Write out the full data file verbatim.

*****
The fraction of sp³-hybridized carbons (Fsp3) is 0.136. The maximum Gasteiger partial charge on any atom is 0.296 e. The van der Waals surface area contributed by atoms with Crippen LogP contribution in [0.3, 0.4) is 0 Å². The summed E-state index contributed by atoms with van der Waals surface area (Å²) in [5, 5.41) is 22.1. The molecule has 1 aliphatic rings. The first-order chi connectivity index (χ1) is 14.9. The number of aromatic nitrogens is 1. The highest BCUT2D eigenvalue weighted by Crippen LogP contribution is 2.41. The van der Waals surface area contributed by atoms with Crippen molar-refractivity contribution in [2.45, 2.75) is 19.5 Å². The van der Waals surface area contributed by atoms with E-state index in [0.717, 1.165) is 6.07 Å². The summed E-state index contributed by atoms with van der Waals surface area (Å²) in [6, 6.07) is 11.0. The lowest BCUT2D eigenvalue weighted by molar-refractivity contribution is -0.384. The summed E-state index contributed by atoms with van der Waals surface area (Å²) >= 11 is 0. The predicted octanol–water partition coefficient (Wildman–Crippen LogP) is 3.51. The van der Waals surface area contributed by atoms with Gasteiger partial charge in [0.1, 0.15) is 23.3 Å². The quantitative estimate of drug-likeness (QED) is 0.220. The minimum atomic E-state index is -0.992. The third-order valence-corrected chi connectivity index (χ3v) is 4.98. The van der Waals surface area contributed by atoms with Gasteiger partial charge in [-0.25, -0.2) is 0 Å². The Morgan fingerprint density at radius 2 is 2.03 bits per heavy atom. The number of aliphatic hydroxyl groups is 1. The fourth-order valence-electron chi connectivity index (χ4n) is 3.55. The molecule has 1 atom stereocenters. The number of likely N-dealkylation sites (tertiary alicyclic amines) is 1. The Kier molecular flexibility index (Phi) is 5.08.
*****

The fraction of sp³-hybridized carbons (Fsp3) is 0.136. The maximum Gasteiger partial charge on any atom is 0.296 e. The van der Waals surface area contributed by atoms with Crippen LogP contribution in [0.3, 0.4) is 0 Å². The summed E-state index contributed by atoms with van der Waals surface area (Å²) in [5, 5.41) is 22.1. The molecule has 1 aliphatic rings. The first-order chi connectivity index (χ1) is 14.9. The number of aromatic nitrogens is 1. The highest BCUT2D eigenvalue weighted by Crippen LogP contribution is 2.41. The van der Waals surface area contributed by atoms with Crippen molar-refractivity contribution in [2.45, 2.75) is 19.5 Å². The van der Waals surface area contributed by atoms with E-state index in [0.717, 1.165) is 6.07 Å². The summed E-state index contributed by atoms with van der Waals surface area (Å²) in [6, 6.07) is 11.0. The lowest BCUT2D eigenvalue weighted by molar-refractivity contribution is -0.384. The summed E-state index contributed by atoms with van der Waals surface area (Å²) >= 11 is 0. The predicted octanol–water partition coefficient (Wildman–Crippen LogP) is 3.51. The van der Waals surface area contributed by atoms with Gasteiger partial charge in [0.1, 0.15) is 23.3 Å². The quantitative estimate of drug-likeness (QED) is 0.220. The minimum atomic E-state index is -0.992. The third-order valence-corrected chi connectivity index (χ3v) is 4.98. The van der Waals surface area contributed by atoms with Gasteiger partial charge in [-0.25, -0.2) is 0 Å². The Morgan fingerprint density at radius 2 is 2.03 bits per heavy atom. The number of aliphatic hydroxyl groups is 1. The fourth-order valence-electron chi connectivity index (χ4n) is 3.55. The molecule has 1 atom stereocenters. The number of likely N-dealkylation sites (tertiary alicyclic amines) is 1. The Kier molecular flexibility index (Phi) is 5.08.